Editor’s Note: Rowan Simons is the Chairman at China ClubFootball FC, the first foreign-owned football enterprise in mainland China, and author of ‘Bamboo Goalposts’ (Macmillan). He has also advised a number of international and Chinese sports, media and entertainment clients. The opinions expressed in this commentary are solely those of the author.
The China Super League's January transfer window has seen record figures spent
The move is seen as a way to meet President Xi Jinping's lofty ambitions for Chinese football
Attitudes toward the sport are changing in China as the sport gains popularity
With the world’s football authorities occupied with electing the next FIFA president, China’s billionaire club owners have been busy putting the European soccer establishment on notice with over $300 million spent on foreign players.
As the transfer window comes to a close following headline-grabbing after headline-grabbing acquisition by Chinese teams, the China Super League’s February 26 deadline has become a red-letter day for the sport.
Only superstars locked into the most lucrative contracts, or at clubs owned by even richer groups, have remained beyond China’s reach.
China’s current obsession with foreign football talent is just one financial flashpoint in a much bigger revolution that is being orchestrated by one man – the new architect of football reform.
Football: A force for change?
President Xi Jinping has a grand vision of football which is nothing less than a “foundation for happiness in modern society,” and his populist thoughts are enshrined in a 50-point State Council plan revealed in March 2015.
This historic set of instructions is the most radical blueprint for change ever seen in modern China, overturning 60 years of Soviet ideology. Incredibly, it applies only to football, while all other sports remain in the 1950s.
Starting with the shock separation of the Chinese Football Association from the government and tackling in turn all the key issues at every level through to the grassroots, Xi has sketched out the first coherent plan for how China can become a true football nation.
His vision should be recognizable immediately to the rest of the world because it is our vision – football, in all its colors and with all its local traditions, bringing communities together and encouraging cultural and social enterprise at all levels of the economy.
If only everyone would just follow Xi’s plan, all would be well in the Confucian worldview. There is only one problem. Like religious texts, Xi’s plans are open to interpretation.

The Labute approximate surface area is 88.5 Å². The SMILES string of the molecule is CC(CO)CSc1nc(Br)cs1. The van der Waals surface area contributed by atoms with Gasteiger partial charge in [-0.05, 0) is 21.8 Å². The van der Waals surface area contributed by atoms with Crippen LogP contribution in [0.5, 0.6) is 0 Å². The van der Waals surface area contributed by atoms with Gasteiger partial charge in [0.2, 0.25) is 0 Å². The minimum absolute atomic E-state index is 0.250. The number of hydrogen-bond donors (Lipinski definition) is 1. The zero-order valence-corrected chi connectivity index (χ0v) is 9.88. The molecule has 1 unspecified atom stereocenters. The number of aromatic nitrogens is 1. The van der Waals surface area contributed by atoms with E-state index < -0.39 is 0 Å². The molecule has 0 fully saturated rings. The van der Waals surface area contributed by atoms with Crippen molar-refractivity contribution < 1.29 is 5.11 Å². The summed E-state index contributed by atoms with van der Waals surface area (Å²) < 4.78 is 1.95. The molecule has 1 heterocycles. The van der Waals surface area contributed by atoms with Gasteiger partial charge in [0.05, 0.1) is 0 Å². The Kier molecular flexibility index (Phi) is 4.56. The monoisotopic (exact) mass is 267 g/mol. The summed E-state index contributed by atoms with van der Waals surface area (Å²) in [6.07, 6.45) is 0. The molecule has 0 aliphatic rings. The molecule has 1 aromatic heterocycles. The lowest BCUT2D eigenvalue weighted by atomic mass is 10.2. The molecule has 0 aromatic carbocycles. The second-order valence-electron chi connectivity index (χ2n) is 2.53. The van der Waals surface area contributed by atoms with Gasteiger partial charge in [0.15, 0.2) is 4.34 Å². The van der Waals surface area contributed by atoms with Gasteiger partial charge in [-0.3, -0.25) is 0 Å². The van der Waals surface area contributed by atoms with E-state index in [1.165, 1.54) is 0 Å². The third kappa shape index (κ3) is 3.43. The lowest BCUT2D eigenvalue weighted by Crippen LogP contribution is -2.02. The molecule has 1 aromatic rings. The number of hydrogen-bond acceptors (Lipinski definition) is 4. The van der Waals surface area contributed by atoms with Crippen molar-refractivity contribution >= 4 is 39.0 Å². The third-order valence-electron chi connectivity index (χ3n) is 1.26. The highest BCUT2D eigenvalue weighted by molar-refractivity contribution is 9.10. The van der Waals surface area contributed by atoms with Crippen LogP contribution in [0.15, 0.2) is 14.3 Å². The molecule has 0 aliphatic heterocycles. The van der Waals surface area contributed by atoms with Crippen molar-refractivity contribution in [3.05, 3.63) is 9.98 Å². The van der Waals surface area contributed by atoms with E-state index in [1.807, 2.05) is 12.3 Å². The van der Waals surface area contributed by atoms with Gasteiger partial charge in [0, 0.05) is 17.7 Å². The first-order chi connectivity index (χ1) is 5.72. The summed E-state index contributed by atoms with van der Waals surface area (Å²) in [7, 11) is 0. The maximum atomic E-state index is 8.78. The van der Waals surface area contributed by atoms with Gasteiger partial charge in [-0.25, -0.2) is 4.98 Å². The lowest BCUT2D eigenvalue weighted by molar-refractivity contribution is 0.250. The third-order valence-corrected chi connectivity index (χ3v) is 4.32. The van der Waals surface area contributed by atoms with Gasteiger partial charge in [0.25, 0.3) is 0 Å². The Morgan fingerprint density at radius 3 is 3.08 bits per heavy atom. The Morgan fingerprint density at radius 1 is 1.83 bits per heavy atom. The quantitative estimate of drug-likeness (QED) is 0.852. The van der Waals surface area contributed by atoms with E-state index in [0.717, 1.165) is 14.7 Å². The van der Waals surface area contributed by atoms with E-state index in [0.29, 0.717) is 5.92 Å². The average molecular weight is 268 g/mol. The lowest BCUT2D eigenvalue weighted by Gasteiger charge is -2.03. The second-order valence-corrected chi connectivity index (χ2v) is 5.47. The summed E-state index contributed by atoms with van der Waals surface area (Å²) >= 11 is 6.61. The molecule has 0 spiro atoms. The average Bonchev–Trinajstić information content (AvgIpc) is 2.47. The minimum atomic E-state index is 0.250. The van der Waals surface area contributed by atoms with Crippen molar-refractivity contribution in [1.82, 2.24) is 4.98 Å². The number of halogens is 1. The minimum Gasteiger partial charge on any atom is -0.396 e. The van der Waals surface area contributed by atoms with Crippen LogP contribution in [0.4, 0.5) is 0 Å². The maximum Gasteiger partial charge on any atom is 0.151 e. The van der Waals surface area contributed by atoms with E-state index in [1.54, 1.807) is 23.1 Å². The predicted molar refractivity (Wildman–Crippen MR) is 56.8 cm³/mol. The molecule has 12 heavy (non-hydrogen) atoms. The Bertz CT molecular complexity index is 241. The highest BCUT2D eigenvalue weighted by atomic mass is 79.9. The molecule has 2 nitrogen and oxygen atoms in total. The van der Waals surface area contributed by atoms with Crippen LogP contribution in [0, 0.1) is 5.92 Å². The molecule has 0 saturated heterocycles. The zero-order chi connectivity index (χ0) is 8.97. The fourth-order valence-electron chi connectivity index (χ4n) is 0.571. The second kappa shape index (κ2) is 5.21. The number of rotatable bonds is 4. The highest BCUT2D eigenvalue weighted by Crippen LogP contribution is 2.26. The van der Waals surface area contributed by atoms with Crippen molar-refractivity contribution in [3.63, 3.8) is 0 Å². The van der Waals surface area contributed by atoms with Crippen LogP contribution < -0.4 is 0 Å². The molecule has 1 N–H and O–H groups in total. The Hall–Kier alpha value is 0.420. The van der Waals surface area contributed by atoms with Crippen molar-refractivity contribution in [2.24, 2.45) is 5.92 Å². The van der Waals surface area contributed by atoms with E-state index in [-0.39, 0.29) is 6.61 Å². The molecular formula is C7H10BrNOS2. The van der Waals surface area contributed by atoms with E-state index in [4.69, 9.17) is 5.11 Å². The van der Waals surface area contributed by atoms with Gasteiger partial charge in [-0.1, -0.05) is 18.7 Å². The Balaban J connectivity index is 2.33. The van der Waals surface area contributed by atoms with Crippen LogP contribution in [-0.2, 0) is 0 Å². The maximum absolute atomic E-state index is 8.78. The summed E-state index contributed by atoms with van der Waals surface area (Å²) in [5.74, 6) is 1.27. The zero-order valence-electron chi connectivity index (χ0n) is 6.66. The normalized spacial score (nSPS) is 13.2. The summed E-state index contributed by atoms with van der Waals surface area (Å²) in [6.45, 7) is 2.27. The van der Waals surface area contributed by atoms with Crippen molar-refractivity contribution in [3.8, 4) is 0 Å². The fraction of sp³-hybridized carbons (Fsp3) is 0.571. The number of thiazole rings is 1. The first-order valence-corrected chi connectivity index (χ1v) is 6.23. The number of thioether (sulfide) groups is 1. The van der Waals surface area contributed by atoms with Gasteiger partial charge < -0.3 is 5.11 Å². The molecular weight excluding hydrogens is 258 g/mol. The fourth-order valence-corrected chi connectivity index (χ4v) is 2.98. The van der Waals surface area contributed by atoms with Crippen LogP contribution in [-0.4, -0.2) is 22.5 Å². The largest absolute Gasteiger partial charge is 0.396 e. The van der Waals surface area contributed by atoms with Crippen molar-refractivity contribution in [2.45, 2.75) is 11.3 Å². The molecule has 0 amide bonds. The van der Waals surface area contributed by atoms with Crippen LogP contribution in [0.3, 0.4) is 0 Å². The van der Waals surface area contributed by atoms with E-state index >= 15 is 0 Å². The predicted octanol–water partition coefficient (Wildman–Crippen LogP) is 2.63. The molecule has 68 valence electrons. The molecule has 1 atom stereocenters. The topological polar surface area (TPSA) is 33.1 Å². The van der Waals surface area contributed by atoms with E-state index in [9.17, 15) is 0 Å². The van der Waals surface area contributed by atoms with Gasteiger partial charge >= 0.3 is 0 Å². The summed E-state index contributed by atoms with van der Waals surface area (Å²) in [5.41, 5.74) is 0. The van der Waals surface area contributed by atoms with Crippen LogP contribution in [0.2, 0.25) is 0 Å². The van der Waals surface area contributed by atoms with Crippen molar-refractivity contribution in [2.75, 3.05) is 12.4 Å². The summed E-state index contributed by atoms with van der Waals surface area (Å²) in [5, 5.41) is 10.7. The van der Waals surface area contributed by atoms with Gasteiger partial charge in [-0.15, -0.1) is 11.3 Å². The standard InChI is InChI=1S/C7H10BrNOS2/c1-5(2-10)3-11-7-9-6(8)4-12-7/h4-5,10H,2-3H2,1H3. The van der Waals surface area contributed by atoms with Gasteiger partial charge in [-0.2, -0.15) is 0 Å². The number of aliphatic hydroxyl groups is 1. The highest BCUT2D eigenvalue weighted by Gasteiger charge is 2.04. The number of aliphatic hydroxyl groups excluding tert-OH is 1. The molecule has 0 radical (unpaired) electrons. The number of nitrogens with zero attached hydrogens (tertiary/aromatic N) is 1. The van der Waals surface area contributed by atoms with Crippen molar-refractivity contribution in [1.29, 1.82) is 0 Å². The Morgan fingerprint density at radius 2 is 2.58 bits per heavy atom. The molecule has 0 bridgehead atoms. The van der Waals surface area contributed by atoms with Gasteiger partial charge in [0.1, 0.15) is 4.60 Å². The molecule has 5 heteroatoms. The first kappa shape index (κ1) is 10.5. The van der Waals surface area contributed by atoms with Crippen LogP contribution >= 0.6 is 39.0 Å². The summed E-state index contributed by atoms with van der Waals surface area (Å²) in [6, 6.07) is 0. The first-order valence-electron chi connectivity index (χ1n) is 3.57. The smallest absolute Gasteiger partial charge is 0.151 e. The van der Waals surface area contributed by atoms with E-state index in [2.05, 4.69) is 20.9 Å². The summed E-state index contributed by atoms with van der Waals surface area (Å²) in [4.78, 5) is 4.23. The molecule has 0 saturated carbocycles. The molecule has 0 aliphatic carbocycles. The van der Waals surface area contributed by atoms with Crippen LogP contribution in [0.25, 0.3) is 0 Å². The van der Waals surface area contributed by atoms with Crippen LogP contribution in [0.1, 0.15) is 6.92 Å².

The international news media summarized his epic vision with a couple of choice long term goals – 50,000 schools! Win the World Cup!
Required to mobilize their own resources in support of the Xi, Chinese officials and investors have sought opportunity to flatter.
Broadly, they see three options: A) targets that are quick and easy, B) targets that are slow and hard and C) crazy ideas that might just help reach a target if they ever worked. Budget is not a limiting factor here; it correlates directly with level of commitment.
Since Xi’s plan recognizes fully that building a football nation will take decades, there is actually only one big target that can be achieved in the time he remains in power.
In his medium term outlook, Xi talks about “Chinese clubs competing at the highest levels in Asia.” Since Guangzhou Evergrande has proved already that money can buy foreign talent which can win the Asian Champions League, other billionaires are rushing to meet that target too.
That explains the foreign talent bubble, but what about the rest of the President’s plan – what about the targets that are slow and hard and that cannot be solved by cherry-picking the superstar market?
Changing fundamental attitudes
For many decades, football wasn’t considered a career in China. Unless it was to be your profession, why waste time playing it? The selected few did play, relentlessly, until either rejected or forced to labor for match-throwing club owners.
Now it is springtime. Football has been rehabilitated by Xi and has become “voluntarily compulsory’ – known as “yiwu” – both inside and outside schools across the nation.
Naturally, there is plenty of room for tangential translation and overzealous short term campaigns. Building pitches is considerably easier and quicker than building well-coached teams to play on them. One education bureau was even accused of showing its over-commitment by banning basketball and volleyball – something that it denied.
Stamina to last the course?
By definition, a presidential fast-track football revolution will last only as long as its maker. The clock is ticking and so far the Chinese FA has been unable to follow Xi’s instructions to reform itself. This is his flagship policy.
And once – if – the teams of superstars like Lionel Messi and Cristiano Ronaldo can be tempted to sell their prize assets for bundles of cash, Chinese club owners will start looking at their expensive foreign stars whose salaries no longer impress the president. Of course, he may not be impressed already. He should say.
For all the inefficient allocation of resources symbolized by the transfer window and all the uncoordinated construction of huge pitch complexes for phantom teams, this unprecedented momentum cannot help but move Chinese football in the right general direction.
If nothing else, after 30 years of working hard, many millions of Chinese families are ready to spend some money having fun. Alongside cinemas and shopping, city stadiums and local parks should be full.
As Xi well knows, China’s transition to a happy modern society depends on it.